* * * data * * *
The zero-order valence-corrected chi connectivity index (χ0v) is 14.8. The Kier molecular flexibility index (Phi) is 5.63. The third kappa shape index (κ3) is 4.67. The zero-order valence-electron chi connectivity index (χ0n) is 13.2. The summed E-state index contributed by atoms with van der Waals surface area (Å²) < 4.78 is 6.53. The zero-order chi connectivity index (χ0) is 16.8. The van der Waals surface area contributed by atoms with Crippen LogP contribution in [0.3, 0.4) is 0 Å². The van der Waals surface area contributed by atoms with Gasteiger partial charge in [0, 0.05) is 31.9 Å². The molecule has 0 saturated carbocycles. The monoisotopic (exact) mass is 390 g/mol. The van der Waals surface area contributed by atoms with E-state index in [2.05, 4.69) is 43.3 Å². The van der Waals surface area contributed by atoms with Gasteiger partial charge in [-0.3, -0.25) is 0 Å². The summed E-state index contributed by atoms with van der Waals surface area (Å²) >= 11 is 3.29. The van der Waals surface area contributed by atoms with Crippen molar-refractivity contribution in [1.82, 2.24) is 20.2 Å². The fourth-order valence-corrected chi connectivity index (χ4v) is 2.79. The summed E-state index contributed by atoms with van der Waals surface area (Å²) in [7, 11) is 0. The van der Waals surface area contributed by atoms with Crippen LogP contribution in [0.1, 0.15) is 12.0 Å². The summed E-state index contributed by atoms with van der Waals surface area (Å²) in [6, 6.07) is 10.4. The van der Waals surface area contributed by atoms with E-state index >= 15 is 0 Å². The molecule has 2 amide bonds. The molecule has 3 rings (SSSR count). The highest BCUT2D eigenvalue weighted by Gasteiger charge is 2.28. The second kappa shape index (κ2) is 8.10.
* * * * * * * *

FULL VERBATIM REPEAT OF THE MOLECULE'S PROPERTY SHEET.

The zero-order valence-corrected chi connectivity index (χ0v) is 14.8. The Kier molecular flexibility index (Phi) is 5.63. The third kappa shape index (κ3) is 4.67. The zero-order valence-electron chi connectivity index (χ0n) is 13.2. The summed E-state index contributed by atoms with van der Waals surface area (Å²) < 4.78 is 6.53. The zero-order chi connectivity index (χ0) is 16.8. The van der Waals surface area contributed by atoms with Crippen LogP contribution in [0.3, 0.4) is 0 Å². The van der Waals surface area contributed by atoms with Gasteiger partial charge in [0, 0.05) is 31.9 Å². The molecule has 0 saturated carbocycles. The monoisotopic (exact) mass is 390 g/mol. The van der Waals surface area contributed by atoms with E-state index in [2.05, 4.69) is 43.3 Å². The van der Waals surface area contributed by atoms with Gasteiger partial charge in [-0.3, -0.25) is 0 Å². The summed E-state index contributed by atoms with van der Waals surface area (Å²) >= 11 is 3.29. The van der Waals surface area contributed by atoms with Crippen molar-refractivity contribution in [1.82, 2.24) is 20.2 Å². The fourth-order valence-corrected chi connectivity index (χ4v) is 2.79. The summed E-state index contributed by atoms with van der Waals surface area (Å²) in [7, 11) is 0. The van der Waals surface area contributed by atoms with Crippen LogP contribution in [0.1, 0.15) is 12.0 Å². The summed E-state index contributed by atoms with van der Waals surface area (Å²) in [6, 6.07) is 10.4. The van der Waals surface area contributed by atoms with E-state index >= 15 is 0 Å². The molecule has 2 amide bonds. The molecule has 3 rings (SSSR count). The highest BCUT2D eigenvalue weighted by Gasteiger charge is 2.28. The second kappa shape index (κ2) is 8.10.